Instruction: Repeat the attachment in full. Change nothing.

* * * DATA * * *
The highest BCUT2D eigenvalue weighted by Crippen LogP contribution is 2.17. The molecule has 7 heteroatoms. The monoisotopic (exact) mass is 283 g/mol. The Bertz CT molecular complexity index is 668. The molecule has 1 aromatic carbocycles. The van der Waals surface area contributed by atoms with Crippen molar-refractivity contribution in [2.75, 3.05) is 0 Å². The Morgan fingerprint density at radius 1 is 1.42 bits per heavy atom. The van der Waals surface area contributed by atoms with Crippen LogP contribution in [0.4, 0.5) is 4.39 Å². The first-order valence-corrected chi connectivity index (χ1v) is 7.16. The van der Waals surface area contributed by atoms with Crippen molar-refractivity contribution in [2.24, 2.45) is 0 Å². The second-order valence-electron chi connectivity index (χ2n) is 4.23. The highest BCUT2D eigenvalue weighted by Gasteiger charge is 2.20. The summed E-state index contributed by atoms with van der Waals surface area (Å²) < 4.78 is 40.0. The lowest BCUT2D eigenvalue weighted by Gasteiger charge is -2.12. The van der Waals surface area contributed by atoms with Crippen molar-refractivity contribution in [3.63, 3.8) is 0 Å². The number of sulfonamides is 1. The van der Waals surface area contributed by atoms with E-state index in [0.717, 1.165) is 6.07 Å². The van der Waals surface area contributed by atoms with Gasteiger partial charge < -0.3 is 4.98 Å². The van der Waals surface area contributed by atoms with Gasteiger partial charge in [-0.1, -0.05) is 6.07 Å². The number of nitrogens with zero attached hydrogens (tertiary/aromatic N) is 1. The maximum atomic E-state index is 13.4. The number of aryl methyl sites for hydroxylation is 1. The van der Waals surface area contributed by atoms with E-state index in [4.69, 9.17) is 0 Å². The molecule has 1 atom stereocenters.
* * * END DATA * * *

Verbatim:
The highest BCUT2D eigenvalue weighted by Crippen LogP contribution is 2.17. The molecule has 7 heteroatoms. The monoisotopic (exact) mass is 283 g/mol. The Bertz CT molecular complexity index is 668. The molecule has 1 aromatic carbocycles. The van der Waals surface area contributed by atoms with Crippen molar-refractivity contribution in [2.75, 3.05) is 0 Å². The Morgan fingerprint density at radius 1 is 1.42 bits per heavy atom. The van der Waals surface area contributed by atoms with Crippen LogP contribution in [0.4, 0.5) is 4.39 Å². The first-order valence-corrected chi connectivity index (χ1v) is 7.16. The van der Waals surface area contributed by atoms with Crippen molar-refractivity contribution in [2.24, 2.45) is 0 Å². The second-order valence-electron chi connectivity index (χ2n) is 4.23. The highest BCUT2D eigenvalue weighted by Gasteiger charge is 2.20. The summed E-state index contributed by atoms with van der Waals surface area (Å²) < 4.78 is 40.0. The lowest BCUT2D eigenvalue weighted by Gasteiger charge is -2.12. The van der Waals surface area contributed by atoms with Crippen molar-refractivity contribution in [3.63, 3.8) is 0 Å². The number of sulfonamides is 1. The van der Waals surface area contributed by atoms with E-state index in [0.717, 1.165) is 6.07 Å². The van der Waals surface area contributed by atoms with Gasteiger partial charge < -0.3 is 4.98 Å². The van der Waals surface area contributed by atoms with Gasteiger partial charge in [-0.1, -0.05) is 6.07 Å². The number of nitrogens with zero attached hydrogens (tertiary/aromatic N) is 1. The maximum atomic E-state index is 13.4. The number of aryl methyl sites for hydroxylation is 1. The van der Waals surface area contributed by atoms with E-state index in [4.69, 9.17) is 0 Å². The molecule has 1 atom stereocenters.